- Are an oilfield carrier
- Are a short-hauler operating within a 100 air-mile radius of their normal reporting location
- Are a non-CDL driver operating within a 150 air-mile radius of their normal reporting location
Despite what the ELD Mandate requires, an ELD should still be considered as a means for accurately logging RODS, even if the driver isn’t required to under the mandate.
Driveaway-Towaway Operation Exemption
Drivers of pickup trucks are exempt from ELD Mandate compliance if they perform driveaway-towaway operations. These types of operations involve a being driven as the commodity itself that is being delivered. It could also be a motor home or recreational vehicle trailer that has at least one of its sets of wheels on the road as it is being transported.
ELDs Must Be Integrally Synchronized With the Vehicle’s Engine Computer Module – ECM. What is it?
Today’s modern-day engines have electronic control modules (ECMs) that take inputs (e.g., speed, gear, throttle and temperature) and uses the information to meet requirements related to fuel-efficiency and performance. For example, an ECM might recognize that the passenger’s weight is too low for airbag deployment, and send that information to the airbag deployment system to prevent it from deploying in the event of a crash.
ECMs are a critical part of the ELD Mandate, as they determine whether a car is running or moving, as well as how many miles have been driven (and more). They can provide essential information to fleet managers, not only about the vehicle, but about the manner in which the vehicle is being driven. As a result, fleets are better able to address safety concerns, fuel consumption and other important information that can save them money and make them safer in the long run.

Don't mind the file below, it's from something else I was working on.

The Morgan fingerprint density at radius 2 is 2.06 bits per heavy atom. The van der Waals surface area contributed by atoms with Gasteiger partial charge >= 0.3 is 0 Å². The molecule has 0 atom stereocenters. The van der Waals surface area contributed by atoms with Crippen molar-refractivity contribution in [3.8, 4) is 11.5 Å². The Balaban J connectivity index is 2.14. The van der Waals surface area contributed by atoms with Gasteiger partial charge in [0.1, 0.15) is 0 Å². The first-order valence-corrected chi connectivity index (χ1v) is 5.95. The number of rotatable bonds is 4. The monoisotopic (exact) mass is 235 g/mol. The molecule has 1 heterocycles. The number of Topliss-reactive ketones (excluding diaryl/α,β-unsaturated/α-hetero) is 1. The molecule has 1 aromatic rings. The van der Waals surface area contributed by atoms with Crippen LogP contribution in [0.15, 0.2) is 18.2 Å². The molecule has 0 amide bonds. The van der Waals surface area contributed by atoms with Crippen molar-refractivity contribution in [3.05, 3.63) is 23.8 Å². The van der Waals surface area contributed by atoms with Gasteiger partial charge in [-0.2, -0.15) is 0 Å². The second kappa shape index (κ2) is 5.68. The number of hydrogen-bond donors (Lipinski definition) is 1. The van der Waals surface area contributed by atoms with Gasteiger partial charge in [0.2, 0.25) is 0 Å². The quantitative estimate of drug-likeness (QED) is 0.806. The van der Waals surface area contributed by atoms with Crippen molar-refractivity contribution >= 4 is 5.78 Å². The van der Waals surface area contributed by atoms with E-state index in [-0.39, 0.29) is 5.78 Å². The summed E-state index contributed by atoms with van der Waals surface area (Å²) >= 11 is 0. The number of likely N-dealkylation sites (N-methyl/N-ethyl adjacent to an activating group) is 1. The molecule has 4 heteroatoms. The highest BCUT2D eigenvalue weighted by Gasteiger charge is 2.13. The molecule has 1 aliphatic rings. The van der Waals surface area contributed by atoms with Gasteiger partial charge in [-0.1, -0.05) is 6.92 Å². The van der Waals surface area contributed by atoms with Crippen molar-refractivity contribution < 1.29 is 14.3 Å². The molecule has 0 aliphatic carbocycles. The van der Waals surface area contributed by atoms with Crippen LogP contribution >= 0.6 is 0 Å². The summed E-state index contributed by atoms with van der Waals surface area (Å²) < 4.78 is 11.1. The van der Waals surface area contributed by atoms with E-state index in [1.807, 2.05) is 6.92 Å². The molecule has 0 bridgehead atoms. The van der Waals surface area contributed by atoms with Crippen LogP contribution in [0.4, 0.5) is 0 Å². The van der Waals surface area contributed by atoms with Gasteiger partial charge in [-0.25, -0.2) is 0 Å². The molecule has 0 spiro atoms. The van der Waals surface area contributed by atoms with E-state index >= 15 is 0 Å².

In the United States, heavy-duty vehicles use the J1939 standard set by the Society of Automotive Engineers (SAE). This standard rules the way information is formatted and then converted to electronically transmitted signals. It also defines how multiple ECMs can communicate with each other.
Light-duty Vehicles and Pickup Trucks Have Their Own Set of On-Board Diagnostics Protocols (OBD-II)
When considering an ELD for light-duty pickup trucks, it is important to note that they have their own OBD-II protocols that are standard on all light-trucks and cars manufactured after 1996. Instead of using the J1939 standard like heavy-duty vehicles, they use SAE J1979. This standard specifies close to 100 parameters relating to the engine — 40 of which are found on cars and light trucks.
Examples of the messages that the generic OBD-II protocols communicate include: engine coolant temperature, absolute throttle position, air-flow rate from mass air flow, and vehicle speed. Some parameters are not available with generic OBD-II protocols include: steering angle, braking, odometer and handling information.
ELD Installation for Pickup Trucks
ELD installation is just as easy for pickup trucks as for any other type of vehicle.
Step 1: Ensure the pickup is ready by making sure that:
- The engine is off.
- The parking brake is on.
- The main power is off.
Step 2: Locate the OBD-II port, and determine the proper placement of the ELD, keeping the following in mind: